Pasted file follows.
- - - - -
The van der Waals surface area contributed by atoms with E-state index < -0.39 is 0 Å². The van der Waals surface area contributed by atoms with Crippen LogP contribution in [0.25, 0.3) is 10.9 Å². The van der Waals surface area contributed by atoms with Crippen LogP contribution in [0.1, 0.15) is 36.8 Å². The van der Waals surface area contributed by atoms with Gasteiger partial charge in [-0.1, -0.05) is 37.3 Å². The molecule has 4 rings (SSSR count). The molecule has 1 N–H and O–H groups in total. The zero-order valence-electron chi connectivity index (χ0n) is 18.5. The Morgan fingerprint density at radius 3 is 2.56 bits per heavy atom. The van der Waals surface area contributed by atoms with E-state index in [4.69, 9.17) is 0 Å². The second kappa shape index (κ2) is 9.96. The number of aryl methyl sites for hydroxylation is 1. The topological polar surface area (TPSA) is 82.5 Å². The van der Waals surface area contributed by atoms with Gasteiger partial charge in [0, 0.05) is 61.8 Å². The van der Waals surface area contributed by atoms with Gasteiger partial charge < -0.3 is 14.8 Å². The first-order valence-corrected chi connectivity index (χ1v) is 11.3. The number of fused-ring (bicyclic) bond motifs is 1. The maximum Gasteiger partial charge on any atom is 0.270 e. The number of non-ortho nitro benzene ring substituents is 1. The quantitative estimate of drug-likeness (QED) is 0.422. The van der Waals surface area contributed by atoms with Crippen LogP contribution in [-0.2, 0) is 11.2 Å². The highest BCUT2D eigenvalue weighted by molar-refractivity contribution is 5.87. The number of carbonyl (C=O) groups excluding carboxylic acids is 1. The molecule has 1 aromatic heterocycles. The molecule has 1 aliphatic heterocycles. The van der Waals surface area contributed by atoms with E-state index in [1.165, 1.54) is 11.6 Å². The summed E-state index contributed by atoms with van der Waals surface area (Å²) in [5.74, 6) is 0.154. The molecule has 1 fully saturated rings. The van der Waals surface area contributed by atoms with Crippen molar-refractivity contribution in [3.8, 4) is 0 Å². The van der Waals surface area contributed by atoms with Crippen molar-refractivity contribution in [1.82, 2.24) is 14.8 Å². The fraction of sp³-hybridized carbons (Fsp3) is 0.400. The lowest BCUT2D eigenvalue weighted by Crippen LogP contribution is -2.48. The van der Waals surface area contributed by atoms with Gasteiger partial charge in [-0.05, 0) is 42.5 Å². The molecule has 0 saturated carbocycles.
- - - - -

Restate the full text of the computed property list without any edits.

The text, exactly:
The van der Waals surface area contributed by atoms with E-state index < -0.39 is 0 Å². The van der Waals surface area contributed by atoms with Crippen LogP contribution in [0.25, 0.3) is 10.9 Å². The van der Waals surface area contributed by atoms with Crippen LogP contribution in [0.1, 0.15) is 36.8 Å². The van der Waals surface area contributed by atoms with Gasteiger partial charge in [-0.1, -0.05) is 37.3 Å². The molecule has 4 rings (SSSR count). The molecule has 1 N–H and O–H groups in total. The zero-order valence-electron chi connectivity index (χ0n) is 18.5. The Morgan fingerprint density at radius 3 is 2.56 bits per heavy atom. The van der Waals surface area contributed by atoms with E-state index in [4.69, 9.17) is 0 Å². The second kappa shape index (κ2) is 9.96. The number of aryl methyl sites for hydroxylation is 1. The topological polar surface area (TPSA) is 82.5 Å². The van der Waals surface area contributed by atoms with Gasteiger partial charge in [0, 0.05) is 61.8 Å². The van der Waals surface area contributed by atoms with Gasteiger partial charge < -0.3 is 14.8 Å². The first-order valence-corrected chi connectivity index (χ1v) is 11.3. The number of fused-ring (bicyclic) bond motifs is 1. The maximum Gasteiger partial charge on any atom is 0.270 e. The number of non-ortho nitro benzene ring substituents is 1. The quantitative estimate of drug-likeness (QED) is 0.422. The van der Waals surface area contributed by atoms with Crippen LogP contribution in [-0.2, 0) is 11.2 Å². The highest BCUT2D eigenvalue weighted by molar-refractivity contribution is 5.87. The number of carbonyl (C=O) groups excluding carboxylic acids is 1. The molecule has 1 aromatic heterocycles. The molecule has 1 aliphatic heterocycles. The van der Waals surface area contributed by atoms with E-state index in [1.165, 1.54) is 11.6 Å². The summed E-state index contributed by atoms with van der Waals surface area (Å²) in [5.74, 6) is 0.154. The molecule has 1 fully saturated rings. The van der Waals surface area contributed by atoms with Crippen molar-refractivity contribution in [3.8, 4) is 0 Å². The van der Waals surface area contributed by atoms with Crippen molar-refractivity contribution in [1.82, 2.24) is 14.8 Å². The fraction of sp³-hybridized carbons (Fsp3) is 0.400. The lowest BCUT2D eigenvalue weighted by Crippen LogP contribution is -2.48. The van der Waals surface area contributed by atoms with Gasteiger partial charge in [-0.05, 0) is 42.5 Å². The molecule has 0 saturated carbocycles.